In order to seek recovery through a medical malpractice civil lawsuit, the plaintiff must commence the action within specified time periods as outlined under Ohio law. These time frames for filing are called statutes of limitations, and any actions filed beyond those deadlines will in most cases be time-barred, allowing no action for recovery.
Generally, medical malpractice suits must be filed within one year of the date of the injury caused by the negligent act or omission. This general rule is applicable in claims involving chiropractic, medical, dental and optometric care. There are certain exceptions to the general statutory deadline, however. A person who provides notice to the medical provider of an intent to file suit within the one-year time frame will then have 180 days from the date of notice to file the complaint.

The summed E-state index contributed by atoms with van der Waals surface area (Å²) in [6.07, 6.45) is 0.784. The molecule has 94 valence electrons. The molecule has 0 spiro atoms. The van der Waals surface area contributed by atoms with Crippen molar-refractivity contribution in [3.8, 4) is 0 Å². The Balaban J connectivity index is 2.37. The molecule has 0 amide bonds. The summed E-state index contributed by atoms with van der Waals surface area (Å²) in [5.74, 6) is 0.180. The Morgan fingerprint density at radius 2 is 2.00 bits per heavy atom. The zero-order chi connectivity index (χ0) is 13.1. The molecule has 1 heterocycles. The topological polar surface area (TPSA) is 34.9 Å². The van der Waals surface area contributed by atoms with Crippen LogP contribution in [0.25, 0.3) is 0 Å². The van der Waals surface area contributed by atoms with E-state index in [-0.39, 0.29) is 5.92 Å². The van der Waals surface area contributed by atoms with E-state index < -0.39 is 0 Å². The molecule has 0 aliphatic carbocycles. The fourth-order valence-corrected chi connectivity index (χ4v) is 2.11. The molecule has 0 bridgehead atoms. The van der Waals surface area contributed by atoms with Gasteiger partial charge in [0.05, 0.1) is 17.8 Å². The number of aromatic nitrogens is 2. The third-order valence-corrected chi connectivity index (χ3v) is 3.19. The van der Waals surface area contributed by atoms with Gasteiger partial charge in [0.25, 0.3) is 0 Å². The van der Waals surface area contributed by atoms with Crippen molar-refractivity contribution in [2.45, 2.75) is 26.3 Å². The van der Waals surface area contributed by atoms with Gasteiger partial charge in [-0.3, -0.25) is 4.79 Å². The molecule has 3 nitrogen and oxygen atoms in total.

Sometimes, people are not aware of the injury caused by medical malpractice for some time. A person who discovers an injury within three years of the malpractice will have a year from the date of the discovery to file. The plaintiff must not reasonably have been able to know or discover the injury prior to the discovery date. People who discover a foreign object left behind in their bodies have one year to file upon its discovery unless they should have reasonably known of its existence. Those who are seeking an exemption from the statutorily imposed limitations on filing must be able to prove by clear and convincing evidence the grounds that form the basis for late filing.
Injuries caused by medical malpractice may not be immediately known. Upon discovery, however, it is important to file a lawsuit as soon as possible in order to meet the statutory deadlines, or recovery may be forever barred.
Source: LAWriter, "2305.113 Medical malpractice actions," accessed on Jan. 9, 2015